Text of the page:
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Mark Kenfield

Red One MX or Sony F5 for greenscreen?

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Hi guys,

 

I have a fantasy film coming up that we'll be shooting entirely on stage, that will involve a fair amount of digital set extension (forests, mountains, shining dome structures) and background replacement via greenscreen (or bluescreen, haven't confirmed whether it'll be green or blue yet) and a pretty vibrant colour palette.

 

Our two options for camera are the Red One MX and Sony F5 (without a raw recorder, so 1080p 4:4:4 only).

 

I'll be lighting with tungsten almost exclusively (the lighting grid is mainly 5k fresnels and 2k soft lights), so I'm a little weary about the impact that will have on the shadows with the Red (most of the scenes will be pretty low-key).

 

However with the F5 we'd only get 10-bit 1080p 4:4:4 as apposed to 4K Redcode raw with the Red One.

 

So I'm wondering what people's leanings would be camera-wise?

 

I'd also really appreciate any thoughts or suggestions people have for using atmospherics (mainly haze) with greenscreen components? We really need haze for atmosphere - but we probably need clean keys more. I'd love to hear anyone's thoughts on the matter.

 

Cheers,

 

Mark

 

 

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Interesting question. The really big problem with the Red One MX is that it has the ergonomics of a cast iron cinder block and that it eats electricity. However these are much more non-issues on a stage. Thus I think the big questions revolve around whether you need 4K for the finish (might open a few more doors at the moment) and which of the cameras has the easiest workflow for you. If you are going to work at 1080p then it might be more work to downsample to 1080p than to shoot in that mode in the first place. You could shoot in the quad HD mode on the MX perhaps which would make downsampling to 1080p a lot easier and faster. This all depends a bit on what your setup is like however. It's become a lot easier to edit Redcode in real time on say Adobe Premiere these days. The MX is an old camera and so obviously the workflow has become a lot easier as computers have become faster.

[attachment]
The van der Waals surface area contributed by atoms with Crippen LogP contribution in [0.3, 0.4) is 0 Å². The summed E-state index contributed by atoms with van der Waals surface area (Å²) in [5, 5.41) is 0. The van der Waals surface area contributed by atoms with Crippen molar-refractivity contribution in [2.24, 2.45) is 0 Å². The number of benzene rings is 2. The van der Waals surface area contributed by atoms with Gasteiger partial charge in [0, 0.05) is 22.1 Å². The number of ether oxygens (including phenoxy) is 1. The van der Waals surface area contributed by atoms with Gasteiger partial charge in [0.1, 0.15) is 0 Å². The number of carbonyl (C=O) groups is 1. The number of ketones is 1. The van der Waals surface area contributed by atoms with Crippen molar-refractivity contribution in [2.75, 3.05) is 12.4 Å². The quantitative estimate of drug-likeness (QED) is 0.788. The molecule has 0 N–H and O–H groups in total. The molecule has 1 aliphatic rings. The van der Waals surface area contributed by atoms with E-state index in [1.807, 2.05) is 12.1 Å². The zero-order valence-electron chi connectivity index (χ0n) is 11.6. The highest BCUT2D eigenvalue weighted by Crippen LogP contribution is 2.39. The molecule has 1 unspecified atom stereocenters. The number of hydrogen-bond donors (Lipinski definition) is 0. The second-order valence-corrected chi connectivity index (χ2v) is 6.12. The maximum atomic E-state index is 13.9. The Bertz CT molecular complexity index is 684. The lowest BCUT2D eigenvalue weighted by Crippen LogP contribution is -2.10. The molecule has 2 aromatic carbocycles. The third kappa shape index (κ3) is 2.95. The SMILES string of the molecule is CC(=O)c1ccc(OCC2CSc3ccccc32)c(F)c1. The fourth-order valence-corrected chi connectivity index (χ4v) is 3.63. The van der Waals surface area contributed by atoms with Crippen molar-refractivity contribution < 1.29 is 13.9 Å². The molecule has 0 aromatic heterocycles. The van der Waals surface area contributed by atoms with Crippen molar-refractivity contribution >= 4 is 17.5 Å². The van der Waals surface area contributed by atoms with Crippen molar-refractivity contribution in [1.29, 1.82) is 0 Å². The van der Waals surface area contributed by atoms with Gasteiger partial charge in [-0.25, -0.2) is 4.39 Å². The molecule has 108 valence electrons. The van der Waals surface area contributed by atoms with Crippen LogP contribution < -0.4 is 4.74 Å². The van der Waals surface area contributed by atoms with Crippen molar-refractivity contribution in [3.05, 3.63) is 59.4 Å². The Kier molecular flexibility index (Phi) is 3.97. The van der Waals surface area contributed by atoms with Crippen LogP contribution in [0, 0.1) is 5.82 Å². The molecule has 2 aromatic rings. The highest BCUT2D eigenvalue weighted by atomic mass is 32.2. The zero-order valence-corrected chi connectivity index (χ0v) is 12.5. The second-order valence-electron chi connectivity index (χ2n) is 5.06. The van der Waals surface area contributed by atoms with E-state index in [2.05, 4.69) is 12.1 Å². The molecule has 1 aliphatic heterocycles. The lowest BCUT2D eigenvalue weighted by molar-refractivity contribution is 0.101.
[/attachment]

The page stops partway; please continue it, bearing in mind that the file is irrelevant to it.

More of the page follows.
The other big issue is whether you prefer the look of the MX or the F5 as they look a bit different but that will be a personal preference thing obviously.

 

Freya

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Nearly forgot. The tungsten vs daylight issue is much diminished with the MX sensor and newer colour sciences etc.

Obviously daylight tends to be less noisy on most video cameras. It's something that is a bit of the nature of the beast.

No idea how the Sony F5 holds up in that regard.

 

Most of the fuss around this issue was in relation to the original Red One sensor which had especially serious issues in tungsten.

 

Freya

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Cheers Freya, good points. Glad to hear the tungsten issue is reduced on MX.

 

Because we're on stage, size/weight/power aren't really a big deal. Post workflow is obviously the main issue, so I'll be meeting with my VFX sup soon to talk over what would suit his needs best - I was also concerned that if we have to transcode all of the RedCode to 1080p 4:4:4 for post work anyway, that shooting 1080p 4:4:4 in the first place may make more sense for our limited resources.

 

The 'look' is certainly different between the cameras, MX is more detailed and resolute, but the Sony's a little creamier and the highlights rolloff nicer. But again, on stage I'm not so worried about this - I can contain my highlights within the Red's dynamic range, so we won't have to deal with any real compromises there.

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Alistair Chapman presents a pretty strong case for the F55 for greenscreen work in this very informative clip.

 

I did some tests with Epic Dragon / Alexa / F55 all superb for green screen. We were shooting tungsten 400 ISO 5 to 1 compression on a Epic, Arri raw.

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I appreciate the suggestions guys, and agree we'd better off with an F65, Epic Dragon, Alexa or F55... but I'm afraid it's either Red One MX, raw-less F5 or bust for this project.

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Lens choice is going to be as important as camera, if not more so. The more clinical, less dimensional and very even performance of Leica is definitely a plus in this situation. Having virtually no chromatic effects even wide open is going to help ensure a precise edge between your subject and screen.

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